Monday, August 25, 2014
Here's an almost one hour long lecture by Vesanto Melina, M.S., R.D., one of the authors of "Becoming Raw". Vesanto and Brenda Davis (co-authors) are considered authorities in the field. This lecture was given at The Vegetarian Society of Hawaii a couple of years ago. You'll save a minute or two if you scroll right past Lorraine's introduction. I like the approach ... looking at the science behind a raw vegan diet. She also speaks about which foods should be cooked and why. Underneath the link I'll give a breakdown of what she said on that score, what I gleaned from the video anyway.
First of all, Vesanto Melina had tons of positive things to say about raw vegan diets, as long as those on that diet got enough Vitamin B-12. She recommended using a Vit B-12 supplement instead of relying on food. She also emphasized making sure levels of Vitamin D were adequate and did not consider shiitake mushrooms an adequate source. That said, she was not against cooking food.
FOODS THAT SHOULD BE COOKED:
Buckwheat greens because in some people, especially those with light skin, their consumption raw can cause extreme sensitivity to the sun, severe itching and skin irritation. She said animals who ate buckwheat greens have been found with this type of skin irritation. Raw buckwheat groats are okay. Buckwheat sprouts grown in the dark and rinsed before eaten are okay.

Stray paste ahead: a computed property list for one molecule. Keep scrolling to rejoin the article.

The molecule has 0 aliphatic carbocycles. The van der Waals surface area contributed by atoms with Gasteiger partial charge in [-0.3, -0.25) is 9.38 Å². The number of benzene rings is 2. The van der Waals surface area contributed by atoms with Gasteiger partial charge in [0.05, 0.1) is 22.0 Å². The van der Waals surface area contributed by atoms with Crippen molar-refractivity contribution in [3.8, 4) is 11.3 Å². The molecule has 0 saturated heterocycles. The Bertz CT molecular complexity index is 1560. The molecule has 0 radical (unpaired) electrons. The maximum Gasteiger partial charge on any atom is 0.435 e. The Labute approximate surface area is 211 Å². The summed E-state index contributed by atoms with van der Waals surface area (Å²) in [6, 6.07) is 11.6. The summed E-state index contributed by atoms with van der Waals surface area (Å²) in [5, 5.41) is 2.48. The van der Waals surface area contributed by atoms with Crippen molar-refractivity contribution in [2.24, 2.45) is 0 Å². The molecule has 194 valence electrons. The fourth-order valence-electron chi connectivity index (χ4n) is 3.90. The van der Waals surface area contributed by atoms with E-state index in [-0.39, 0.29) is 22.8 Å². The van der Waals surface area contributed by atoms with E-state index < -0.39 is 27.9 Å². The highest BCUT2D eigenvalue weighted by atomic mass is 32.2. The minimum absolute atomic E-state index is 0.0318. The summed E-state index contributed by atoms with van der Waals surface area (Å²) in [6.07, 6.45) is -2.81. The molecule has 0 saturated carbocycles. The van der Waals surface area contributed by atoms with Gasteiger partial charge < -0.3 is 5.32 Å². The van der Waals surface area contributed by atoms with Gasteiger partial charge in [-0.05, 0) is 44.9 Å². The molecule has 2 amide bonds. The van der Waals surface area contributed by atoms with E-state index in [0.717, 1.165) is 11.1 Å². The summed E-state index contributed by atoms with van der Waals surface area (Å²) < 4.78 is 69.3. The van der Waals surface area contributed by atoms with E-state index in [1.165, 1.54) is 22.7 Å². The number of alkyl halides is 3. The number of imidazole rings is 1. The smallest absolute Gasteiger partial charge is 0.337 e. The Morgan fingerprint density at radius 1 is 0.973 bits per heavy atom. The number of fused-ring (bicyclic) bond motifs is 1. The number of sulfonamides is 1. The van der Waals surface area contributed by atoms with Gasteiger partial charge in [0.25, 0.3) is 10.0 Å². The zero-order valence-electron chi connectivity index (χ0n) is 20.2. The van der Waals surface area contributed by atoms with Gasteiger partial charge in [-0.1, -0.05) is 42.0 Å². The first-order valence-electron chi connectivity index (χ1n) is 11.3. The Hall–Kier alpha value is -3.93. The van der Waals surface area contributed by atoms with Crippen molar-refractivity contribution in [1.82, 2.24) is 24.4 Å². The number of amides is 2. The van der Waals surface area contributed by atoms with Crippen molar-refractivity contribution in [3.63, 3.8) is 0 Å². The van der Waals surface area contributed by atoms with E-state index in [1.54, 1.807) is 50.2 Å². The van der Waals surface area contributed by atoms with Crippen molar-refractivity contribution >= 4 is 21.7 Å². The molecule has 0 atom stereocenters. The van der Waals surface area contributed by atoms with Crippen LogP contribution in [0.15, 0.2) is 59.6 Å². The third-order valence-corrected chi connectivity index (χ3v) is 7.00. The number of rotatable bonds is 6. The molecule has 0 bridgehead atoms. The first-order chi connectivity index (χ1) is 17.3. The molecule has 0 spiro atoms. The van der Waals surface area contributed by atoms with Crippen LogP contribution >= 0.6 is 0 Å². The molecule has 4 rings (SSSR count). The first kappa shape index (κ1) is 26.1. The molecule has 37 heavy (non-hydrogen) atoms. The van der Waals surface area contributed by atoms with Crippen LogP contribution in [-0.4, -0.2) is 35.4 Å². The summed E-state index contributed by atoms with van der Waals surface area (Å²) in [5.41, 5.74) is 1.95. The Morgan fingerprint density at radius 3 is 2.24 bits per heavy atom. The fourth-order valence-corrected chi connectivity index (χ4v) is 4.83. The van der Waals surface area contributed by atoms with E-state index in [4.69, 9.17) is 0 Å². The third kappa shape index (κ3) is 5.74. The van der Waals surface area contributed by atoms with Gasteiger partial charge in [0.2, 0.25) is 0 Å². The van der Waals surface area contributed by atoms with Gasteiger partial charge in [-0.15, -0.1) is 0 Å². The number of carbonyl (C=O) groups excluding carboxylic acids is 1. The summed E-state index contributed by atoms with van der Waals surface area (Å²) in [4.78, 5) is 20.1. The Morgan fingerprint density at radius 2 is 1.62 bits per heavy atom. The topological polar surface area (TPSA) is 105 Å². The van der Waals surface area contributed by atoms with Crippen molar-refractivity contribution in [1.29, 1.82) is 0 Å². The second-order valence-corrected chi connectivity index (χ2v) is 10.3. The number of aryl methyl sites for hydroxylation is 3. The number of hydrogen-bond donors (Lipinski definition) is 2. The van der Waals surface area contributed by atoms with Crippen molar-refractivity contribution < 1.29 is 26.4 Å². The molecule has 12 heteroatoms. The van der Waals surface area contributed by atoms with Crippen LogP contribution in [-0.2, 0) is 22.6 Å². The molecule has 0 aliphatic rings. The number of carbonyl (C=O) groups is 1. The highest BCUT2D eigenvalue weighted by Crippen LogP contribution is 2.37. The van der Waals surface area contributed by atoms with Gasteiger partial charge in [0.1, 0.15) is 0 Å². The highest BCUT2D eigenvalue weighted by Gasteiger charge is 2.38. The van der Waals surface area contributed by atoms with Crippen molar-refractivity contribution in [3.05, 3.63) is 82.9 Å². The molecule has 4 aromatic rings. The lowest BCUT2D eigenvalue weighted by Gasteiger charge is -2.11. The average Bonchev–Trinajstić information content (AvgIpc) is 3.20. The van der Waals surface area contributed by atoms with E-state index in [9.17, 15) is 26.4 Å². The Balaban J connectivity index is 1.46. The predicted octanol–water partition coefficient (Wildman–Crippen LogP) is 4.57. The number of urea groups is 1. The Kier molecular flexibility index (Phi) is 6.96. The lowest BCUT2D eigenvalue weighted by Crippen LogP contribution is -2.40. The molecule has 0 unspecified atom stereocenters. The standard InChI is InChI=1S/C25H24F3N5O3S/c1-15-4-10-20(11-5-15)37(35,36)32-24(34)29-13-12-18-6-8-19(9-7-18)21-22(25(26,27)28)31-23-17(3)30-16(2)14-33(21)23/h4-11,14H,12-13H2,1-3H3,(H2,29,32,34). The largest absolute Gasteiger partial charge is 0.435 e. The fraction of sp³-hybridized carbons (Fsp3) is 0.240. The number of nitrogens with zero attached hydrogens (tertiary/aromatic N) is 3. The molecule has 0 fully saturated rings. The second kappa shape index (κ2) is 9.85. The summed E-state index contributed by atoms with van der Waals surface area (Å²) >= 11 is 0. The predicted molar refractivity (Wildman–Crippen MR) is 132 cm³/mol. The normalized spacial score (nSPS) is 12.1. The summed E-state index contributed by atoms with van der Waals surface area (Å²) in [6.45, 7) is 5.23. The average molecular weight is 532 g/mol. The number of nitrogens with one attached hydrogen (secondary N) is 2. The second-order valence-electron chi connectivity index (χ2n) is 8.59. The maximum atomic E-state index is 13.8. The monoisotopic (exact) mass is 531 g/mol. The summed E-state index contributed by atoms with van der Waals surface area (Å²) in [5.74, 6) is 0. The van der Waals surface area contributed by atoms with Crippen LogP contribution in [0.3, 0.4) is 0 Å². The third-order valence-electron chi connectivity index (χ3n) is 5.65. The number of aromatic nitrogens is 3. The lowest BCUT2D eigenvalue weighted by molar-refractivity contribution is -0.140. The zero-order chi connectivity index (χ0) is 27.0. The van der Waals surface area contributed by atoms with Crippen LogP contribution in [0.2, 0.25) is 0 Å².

Raw alfalfa sprouts have been associated with lupus and can stimulate or worsen symptoms. She emphasized not to freak out if you've eaten raw alfalfa sprouts but does recommend cooking them or having another type of sprout. (My note: red clover sprouts have a similar mild flavor and look, except they have a rosy color.)
Mushrooms, even ones commonly eaten raw, have toxic substances and are best cooked. Cooking will eliminate or mostly eliminate the toxins. They can also be dehydrated and then marinated in an acid based liquid. Shiitake mushrooms also contain formaldehyde. Cooking them for about 6 minutes will get rid of the formaldehyde. You can also use the dehydrate and marinate method with them.
Sea vegetables absorb many heavy metals from the sea (as well as good minerals.) Hijiki and kelp also contain arsenic. The heavy metals and arsenic will be lessened if you cook the seaweed. The minerals will still be available after cooking.
Raw chickpeas contain an anti-protein factor (I didn't quite understand this, but this is what I heard her say) which can make you sick. Cooking will eliminate that problem.